“These individuals are selected by FAMa,” an EUTM spokesperson said in an email. “We receive the unit to train, and we ‘name’ it according to EUTM order (normally first platoon of 2020, or second company of 2020). We do not know what platoon, or company, or from what regiment is attending this course, this information is handled by FAMa.”

In a statement to The New Humanitarian, the EUTM said courses on humanitarian law were part of its curriculum, “exactly to prevent… trained soldiers [being] engaged in cases of human rights violations”. But the EUTM is not liable for the behaviour of FAMa personnel once deployed, as “we CANNOT accompany the troops into operation[s]”, it added.

READ MORE: How we tracked Malian forces

Part of this investigation was based on conflict data from ACLED, and the Security Force Monitor, a project at Columbia Law School that maps security forces worldwide.

By combining the data of civilian killings with the GPS location of FAMa units, The New Humanitarian tried to identify which units were regularly near human rights violations.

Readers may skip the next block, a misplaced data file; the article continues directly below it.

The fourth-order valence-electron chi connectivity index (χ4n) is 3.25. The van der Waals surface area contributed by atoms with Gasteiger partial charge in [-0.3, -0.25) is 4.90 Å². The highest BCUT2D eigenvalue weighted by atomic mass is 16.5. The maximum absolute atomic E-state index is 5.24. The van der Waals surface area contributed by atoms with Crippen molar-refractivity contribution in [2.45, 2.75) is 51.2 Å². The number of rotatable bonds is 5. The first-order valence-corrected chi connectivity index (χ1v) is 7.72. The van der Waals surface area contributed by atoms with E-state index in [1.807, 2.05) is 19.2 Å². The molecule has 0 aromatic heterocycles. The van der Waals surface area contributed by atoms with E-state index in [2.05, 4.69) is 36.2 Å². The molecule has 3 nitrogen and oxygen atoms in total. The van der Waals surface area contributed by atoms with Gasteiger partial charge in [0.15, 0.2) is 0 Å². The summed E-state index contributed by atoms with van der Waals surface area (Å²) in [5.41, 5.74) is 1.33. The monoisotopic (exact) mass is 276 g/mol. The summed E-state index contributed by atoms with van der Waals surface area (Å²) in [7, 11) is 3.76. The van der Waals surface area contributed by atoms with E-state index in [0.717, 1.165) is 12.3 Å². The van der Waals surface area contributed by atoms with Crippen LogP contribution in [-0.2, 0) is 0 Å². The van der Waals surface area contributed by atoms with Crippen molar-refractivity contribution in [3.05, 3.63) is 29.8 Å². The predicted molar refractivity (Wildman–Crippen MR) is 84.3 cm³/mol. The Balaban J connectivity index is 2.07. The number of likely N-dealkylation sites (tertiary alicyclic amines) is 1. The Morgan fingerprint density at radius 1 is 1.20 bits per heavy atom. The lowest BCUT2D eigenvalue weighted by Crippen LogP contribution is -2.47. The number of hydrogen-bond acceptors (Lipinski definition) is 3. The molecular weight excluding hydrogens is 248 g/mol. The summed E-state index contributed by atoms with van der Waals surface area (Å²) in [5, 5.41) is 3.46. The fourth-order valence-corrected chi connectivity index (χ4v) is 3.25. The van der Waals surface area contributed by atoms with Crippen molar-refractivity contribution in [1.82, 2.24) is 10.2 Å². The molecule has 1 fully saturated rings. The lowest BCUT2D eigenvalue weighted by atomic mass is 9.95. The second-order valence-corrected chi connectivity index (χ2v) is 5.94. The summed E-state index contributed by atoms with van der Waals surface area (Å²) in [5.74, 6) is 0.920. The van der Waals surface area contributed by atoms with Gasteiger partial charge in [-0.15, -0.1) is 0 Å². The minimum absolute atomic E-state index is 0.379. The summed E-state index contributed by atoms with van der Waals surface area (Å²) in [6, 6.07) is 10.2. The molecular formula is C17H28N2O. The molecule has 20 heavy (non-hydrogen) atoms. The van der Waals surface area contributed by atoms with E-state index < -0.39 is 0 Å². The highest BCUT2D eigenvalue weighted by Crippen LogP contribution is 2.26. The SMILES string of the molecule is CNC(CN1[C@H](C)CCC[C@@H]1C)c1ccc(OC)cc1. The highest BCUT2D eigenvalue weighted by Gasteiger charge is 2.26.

The lack of clear information on military deployments made this difficult. But the Boulkessi area stood out as a particular hotspot. Around a third of civilians killed in Mali since 2018 died within a 100-kilometre radius of the Boulkessi base – where a number of FAMa units have been deployed.

The Security Force Monitor data was able to identify the 33rd Regiment as having been based there – a unit with a history of rights violations. The next step was to confirm whether it had been trained by the EUTM.

Although the EUTM likely trained most of the Malian army, it wasn’t easy to determine which specific units or soldiers, as the EUTM does not keep track. But by combing through the EUTM’s Facebook posts, The New Humanitarian was able to establish that the regiment had received training in 2016 and 2017.

While the Boulkessi area is the worst example of the violence Malaians suffer at the hands of their soldiers, it is by no means unique: According to the ACLED data, there are many other Boulkessis.